What percentage of the market's historical gains are made intraday?

Discussion in 'Professional Trading' started by AndrewL, Dec 14, 2008.

  1. AndrewL


    In other words, if the S&P has appreciated 8% a year over the last 100 years what percentage of that gain was made on the open? Any experienced trader have a good guess? This is a very important statistic since if a reasonable chunk of the market's gains are made intraday and you pay no margin interest on itraday trades you can make an expected return simply by buying the SPY on the open and selling on the close every day. This is assuming your bankroll is large enough to cover the commisions.

    This is also a statistic everyone who shorts should know. I've personally never shorted a start since the clock is working against you. e.g. if we assume 50% of the market's gains are intraday than half of 8% divided by 260 trading days means you would typically lose .015% each day if you shorted the S&P randomly.
  2. maxpi


    I can't point you to the threads but here on ET there have been posted backtest results that showed that much of the gains of the 80's and 90's came from gaps up, holding overnight was good iow....... personally I like higher freq schemes than that, less account volatility [assuming you don't go off your game of course]
  3. AndrewL


    Interesting link. When I asked what % of a stocks gains were made intraday I didn't expect it to be negative in many cases! What did they use to calculate this?
  4. AndrewL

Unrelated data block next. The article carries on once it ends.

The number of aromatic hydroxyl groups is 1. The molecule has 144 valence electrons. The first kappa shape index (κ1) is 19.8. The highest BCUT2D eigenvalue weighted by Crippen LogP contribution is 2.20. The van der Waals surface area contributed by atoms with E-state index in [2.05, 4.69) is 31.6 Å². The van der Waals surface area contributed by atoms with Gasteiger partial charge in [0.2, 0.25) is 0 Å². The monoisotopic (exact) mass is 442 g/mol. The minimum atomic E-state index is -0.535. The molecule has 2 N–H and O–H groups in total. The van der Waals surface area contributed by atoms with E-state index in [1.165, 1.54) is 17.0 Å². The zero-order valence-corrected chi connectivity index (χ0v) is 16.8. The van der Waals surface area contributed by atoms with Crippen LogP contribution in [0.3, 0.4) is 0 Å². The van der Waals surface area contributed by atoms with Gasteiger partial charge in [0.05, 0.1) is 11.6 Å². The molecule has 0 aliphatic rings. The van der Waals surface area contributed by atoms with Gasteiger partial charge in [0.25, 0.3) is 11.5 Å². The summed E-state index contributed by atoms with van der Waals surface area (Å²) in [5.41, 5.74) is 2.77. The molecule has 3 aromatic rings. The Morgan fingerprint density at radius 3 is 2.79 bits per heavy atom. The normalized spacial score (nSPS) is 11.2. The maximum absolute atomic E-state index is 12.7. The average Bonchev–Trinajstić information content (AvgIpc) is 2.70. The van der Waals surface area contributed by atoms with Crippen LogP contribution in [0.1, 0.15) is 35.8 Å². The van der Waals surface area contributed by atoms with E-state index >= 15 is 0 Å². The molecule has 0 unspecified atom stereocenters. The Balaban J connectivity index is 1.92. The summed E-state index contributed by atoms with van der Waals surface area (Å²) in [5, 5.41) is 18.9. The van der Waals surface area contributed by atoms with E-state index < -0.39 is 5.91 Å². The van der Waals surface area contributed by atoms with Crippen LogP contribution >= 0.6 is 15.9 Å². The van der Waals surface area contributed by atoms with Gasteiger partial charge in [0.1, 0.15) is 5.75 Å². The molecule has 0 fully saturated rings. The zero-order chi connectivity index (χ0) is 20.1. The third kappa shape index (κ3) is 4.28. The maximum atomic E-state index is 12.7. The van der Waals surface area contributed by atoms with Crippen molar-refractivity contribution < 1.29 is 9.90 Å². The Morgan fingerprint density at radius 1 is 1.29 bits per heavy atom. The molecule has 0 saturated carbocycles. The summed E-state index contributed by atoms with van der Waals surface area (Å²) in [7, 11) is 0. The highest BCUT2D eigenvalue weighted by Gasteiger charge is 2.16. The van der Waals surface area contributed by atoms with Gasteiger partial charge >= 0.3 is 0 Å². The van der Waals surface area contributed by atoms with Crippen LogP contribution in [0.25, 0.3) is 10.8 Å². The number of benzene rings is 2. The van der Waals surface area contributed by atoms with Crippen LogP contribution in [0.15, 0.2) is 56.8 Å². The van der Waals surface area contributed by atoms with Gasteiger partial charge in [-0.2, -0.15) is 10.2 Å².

The unexpectedly wild variations in intraday moves shows this is a very important and potentially profitable issue! Does anyone have more general historical data? I think it's very important for every day trader to know. If a significant amount of the market's gains were made intraday you could just buy the SP500 on open every day and sell at close, taking advantage of free day trading leverage. This would be the world's simplest trading strategy!
  5. Sure, you could do that. How would the strategy have fared in 4Q 2008?
  6. http://finance.yahoo.com/q?s=^gspc

    Download the historical CSV data to an Excel sheet, compute the daily gains from yesterdays close C(1) to todays open O(0) and compare that annualized ROR to the SP500 return over the same timeframe. Then let us know about the results.
  7. LVMises


    good stuff

    muchos gracias:):)
  8. Pekelo


    The answer is 95+%...

    As long as a gap gets filled and it happens during the day, it is irrelevant what was going on overnight, because the move also happened intraday.

    So to get your answer you just have to look how many UNFILLED gap is left during a year compare it to the year's whole move and there you have it....
  9. I remember doing the work on this for S&P data for 2005 or 2006, can't remember which. Like others said, just download the data and crunch the numbers in excel. I don't remember numbers off the top of my head, but for the year I analyzed, the upward movement came from overnights, and between the open and the close the market was actually quite negative on the year.
    #10     Jan 29, 2009